With the difficulty I have generating poems because of the copious amounts of psychiatric medications I must take to be able to live a relatively stable life, it is a very difficult, nearly impossible, birthing for each small nugget of verse to come into the world. Each one is a small miracle but carries no guarantee that there will be another poem to follow.
So this is the big looming fear: my sister was told many years ago that she would not live to be 60 years old. She therefore subconsciously decided to oblige her doctors and died two months before her 60th birthday.
I am her sister (or to be more precise, her half-sister) and fear that I will not write anymore after the book is published; that this is it, in a manner of speaking, and it spooks the hell out of me.
Meanwhile, I trudge on. Me and Sir Chumley of Amherst — meowing now for food and some Chumley love. And so it goes. Kitty cats always have precedence.
Rain Rain Rain Gods!! Let it pour. Tonight let all the junky cars be washed clean, the parched bulbs (planted with hope for spring) soak in their gratitude. O lush and gushy mud. O woosh of branch against my window. Thank you. For letting us be ourselves. Again.
OK, that’s better. I made it past number 13…(breathe)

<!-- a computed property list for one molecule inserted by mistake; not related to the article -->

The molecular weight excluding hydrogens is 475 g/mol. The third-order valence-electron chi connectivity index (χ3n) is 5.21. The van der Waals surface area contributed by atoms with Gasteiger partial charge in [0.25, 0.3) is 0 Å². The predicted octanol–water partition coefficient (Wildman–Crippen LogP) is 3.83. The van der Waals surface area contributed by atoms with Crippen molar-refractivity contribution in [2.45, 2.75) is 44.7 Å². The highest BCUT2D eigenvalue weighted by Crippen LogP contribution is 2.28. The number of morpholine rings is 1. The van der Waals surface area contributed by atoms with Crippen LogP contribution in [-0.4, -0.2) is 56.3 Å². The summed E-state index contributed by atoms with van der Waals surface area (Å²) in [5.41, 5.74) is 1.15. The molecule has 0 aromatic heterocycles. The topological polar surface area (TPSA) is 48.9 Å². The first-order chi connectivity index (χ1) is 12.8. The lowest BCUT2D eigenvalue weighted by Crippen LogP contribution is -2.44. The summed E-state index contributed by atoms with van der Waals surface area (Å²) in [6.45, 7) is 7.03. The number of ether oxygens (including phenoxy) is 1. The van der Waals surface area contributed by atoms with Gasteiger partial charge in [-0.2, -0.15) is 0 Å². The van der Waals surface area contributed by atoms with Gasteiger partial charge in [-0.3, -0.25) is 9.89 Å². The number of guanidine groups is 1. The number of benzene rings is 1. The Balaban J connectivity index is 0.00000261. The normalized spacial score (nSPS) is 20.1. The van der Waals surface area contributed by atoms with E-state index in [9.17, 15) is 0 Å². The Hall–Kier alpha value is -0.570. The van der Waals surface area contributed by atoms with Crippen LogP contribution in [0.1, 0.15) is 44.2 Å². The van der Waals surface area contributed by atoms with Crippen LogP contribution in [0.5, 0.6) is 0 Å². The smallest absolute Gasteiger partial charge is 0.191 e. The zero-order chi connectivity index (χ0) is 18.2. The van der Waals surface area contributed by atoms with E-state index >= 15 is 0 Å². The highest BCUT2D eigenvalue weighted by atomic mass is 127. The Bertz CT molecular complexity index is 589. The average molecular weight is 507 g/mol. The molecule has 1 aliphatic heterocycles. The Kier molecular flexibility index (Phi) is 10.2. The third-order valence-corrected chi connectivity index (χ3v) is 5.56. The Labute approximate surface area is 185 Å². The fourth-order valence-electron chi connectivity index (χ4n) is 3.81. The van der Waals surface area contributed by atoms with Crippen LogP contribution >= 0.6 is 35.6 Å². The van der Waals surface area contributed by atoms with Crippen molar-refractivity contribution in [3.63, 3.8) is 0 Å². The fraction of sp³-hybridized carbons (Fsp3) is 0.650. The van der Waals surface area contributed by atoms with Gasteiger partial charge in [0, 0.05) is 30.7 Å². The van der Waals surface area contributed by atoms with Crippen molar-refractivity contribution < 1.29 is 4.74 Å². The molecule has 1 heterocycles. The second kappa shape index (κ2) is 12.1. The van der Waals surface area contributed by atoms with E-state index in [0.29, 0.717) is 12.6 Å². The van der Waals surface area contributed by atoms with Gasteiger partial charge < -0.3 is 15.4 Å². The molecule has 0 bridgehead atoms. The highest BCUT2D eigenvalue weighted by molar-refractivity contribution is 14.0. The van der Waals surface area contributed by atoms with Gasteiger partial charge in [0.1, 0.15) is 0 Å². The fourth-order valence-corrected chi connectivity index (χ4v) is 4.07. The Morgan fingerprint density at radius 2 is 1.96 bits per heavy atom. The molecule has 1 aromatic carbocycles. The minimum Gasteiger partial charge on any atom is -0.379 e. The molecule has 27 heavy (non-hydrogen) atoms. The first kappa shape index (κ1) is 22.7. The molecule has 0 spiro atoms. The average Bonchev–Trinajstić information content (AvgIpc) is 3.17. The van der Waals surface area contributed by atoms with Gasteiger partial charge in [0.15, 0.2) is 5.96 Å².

I was born in downtown Los Angeles at California Hospital and have lived within 15 miles of that hospital I’d say my entire life. I’m not sure if that is an accomplishment to be proud of or not. On one hand I could be thought of as provincial, a rube-ette in a manner of speaking. If you happen to love L A… well, you might think something else. I spent a good part of my early life trying to leave my home. I attended Marlborough School for Girls in the Hancock Park section of L.A. and that experience along with the very very tight apron strings that my mother choked me on fueled the hope that I could make tracks asap and head for New York City.
I graduated from High School in 1967 at age 17 — the summer of love they called that summer — but if you only think of the social norms and conventions of the era in terms of the counterculture, you need to remember that the same state that brought peace love and flowers also brought Richard Nixon, Ronald Reagan and the men that put them in power.
If I had been schooled at convent I could not have been more isolated than at that school. my classmates had had the best education money could buy. I came to the school from public school — my father was a physical education and drivers ed teacher / coach at Hamilton High School on the cusp of Culver City. And he was Jewish. Democrat.
The daughters of Richard Nixon had attended Marlborough, so had the daughters of Walt Disney, the Doheny’s, the 400, the Blue Book members of the Social Register all had gone there. When I began in the 10th grade most of the girls had known each other since grade school, cotillion or volunteer social groups. They were not cruel to me by any stretch of the imagination. It felt even worse: I was invisible.
How did I deal with it? Anorexia. Depression. The beginnings of the mental illness that had started after my sister (the scapegoat) had left the family and my mother could turn her attention on me. Still interested? More to come.